independent rate one memoryless queues yields an output that tends
to a Poisson process of rate alpha as the number of queues
tends to infinity. The usefulness of
ideas from the field of interacting particle systems was well
illustrated in this talk, and in the talk of Bramson.
Avi Mandelbaum described some of his experiences modelling real service
involving people as servers and customers
and applying existing tools in novel ways to enhance the performance
of these networks. The term `Queueing Science' which came up in the
talk seems to be an especially appropriate one for this activity.
Many of the early operational research applications of queueing
theory involved service networks, but in more recent times the focus of
applications has shifted to technological applications where
customers are jobs in a manufacturing system, or messages in
a telecommunication system. In some respects the technological
applications are easier in that there is no need to worry about
predicting the various ways people may react to disparate
Avi emphasised that for service networks the application of
queueing theory results must involve various other disciplines
such as psychology and organizational behaviour.
Walter Willinger's talk on data he has collected from
telecommunications networks stimulated thought on what might be the
best model for the primitive processes (service times etc.) associated
with these networks. The self-similar properties of his data raised
the question of whether fractional Brownian motion might not be
a useful model in some circumstances. The talk provoked valuable discussion
of the assumptions underlying many of the existing models in the field.
Jean Walrand talked about design and control of ATM (asynchronous transfer
mode) networks, the high speed telecommunication
under development. He described two ideas
for this, with the objective of having simple design rules and
robust control strategies for networks.
ATM networks are rapidly becoming
a very important application area for stochastic
networks. There remains much further work to be done on the formulation of
basic models, but the central role of large deviations is already clear.
Large deviations was a common theme in several of the talks
of the last two days of the workshop.
These included Alan Weiss' analysis of Aloha-type protocols for
multiple access channels, the analysis of infinite server queues
of Peter Glynn and Paul Dupuis' general large deviation principle for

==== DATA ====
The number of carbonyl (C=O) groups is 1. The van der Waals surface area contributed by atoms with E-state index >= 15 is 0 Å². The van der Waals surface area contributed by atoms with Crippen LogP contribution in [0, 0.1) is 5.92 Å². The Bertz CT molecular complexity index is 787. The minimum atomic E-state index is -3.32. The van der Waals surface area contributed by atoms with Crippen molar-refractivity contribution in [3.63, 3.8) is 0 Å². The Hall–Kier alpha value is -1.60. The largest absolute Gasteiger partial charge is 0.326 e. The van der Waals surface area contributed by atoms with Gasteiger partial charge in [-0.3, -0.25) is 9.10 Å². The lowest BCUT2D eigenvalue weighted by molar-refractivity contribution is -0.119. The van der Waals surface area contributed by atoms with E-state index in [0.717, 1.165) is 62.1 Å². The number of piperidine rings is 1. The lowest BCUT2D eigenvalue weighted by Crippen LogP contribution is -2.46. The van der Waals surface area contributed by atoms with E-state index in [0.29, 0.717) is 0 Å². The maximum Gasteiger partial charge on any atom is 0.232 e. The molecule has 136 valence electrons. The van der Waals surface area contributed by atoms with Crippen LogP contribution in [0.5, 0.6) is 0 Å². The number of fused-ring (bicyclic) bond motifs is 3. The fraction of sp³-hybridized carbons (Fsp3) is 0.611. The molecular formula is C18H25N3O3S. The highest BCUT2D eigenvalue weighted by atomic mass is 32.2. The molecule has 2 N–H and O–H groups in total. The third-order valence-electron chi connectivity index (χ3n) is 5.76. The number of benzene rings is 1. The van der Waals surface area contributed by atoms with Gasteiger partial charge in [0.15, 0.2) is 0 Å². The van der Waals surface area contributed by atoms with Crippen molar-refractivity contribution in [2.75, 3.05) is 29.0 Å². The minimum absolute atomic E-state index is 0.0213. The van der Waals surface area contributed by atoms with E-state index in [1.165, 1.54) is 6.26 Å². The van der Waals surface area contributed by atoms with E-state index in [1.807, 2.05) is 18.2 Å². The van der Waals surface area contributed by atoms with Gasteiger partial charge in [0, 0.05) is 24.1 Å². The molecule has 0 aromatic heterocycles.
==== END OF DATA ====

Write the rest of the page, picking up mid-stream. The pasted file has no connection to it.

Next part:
queueing systems. The use of dynamical systems ideas
in the evaluation of the rate function
indicates another connection between deterministic dynamical
systems with non-smooth constraints and stochastic networks.
A. Ganesh reported on the stationary tail probabilities of a tandem
of exponential servers fed by a renewal process (joint work with
Much of the workshop was concerned with coarse approximate
models (primarily diffusion and fluid approximations) and
coarse performance estimates (for example large deviation estimates,
or limits as a network becomes large), rather than with high-fidelity
models and exact performance analysis methods. This search for
more robust and general insights is a salient feature
of much contemporary research in the field.
The workshop provided an immensely valuable
opportunity for participants to learn from and argue with
each other, and to boldly conjecture. It was an exciting, intense
week, and we have included in this volume the workshop's schedule and list
of participants as a reminder and to help contacts to be pursued.
Many of the speakers have contributed papers to the volume related
to their own talks, to later developments, or to other topics in
the area of the workshop.
The workshop was funded by the IMA and the National Science Foundation.
We thank Avner Friedman, Willard Miller, and Michael
for their invitation to organize the workshop, and for
their support. The excellent local arrangements were
cheerfully and efficiently administered by Pam Rech
and Kathi Polley. Finally
we thank Patricia Brick for her unfailing assistance in the
production of this volume.
Frank Kelly and Ruth Williams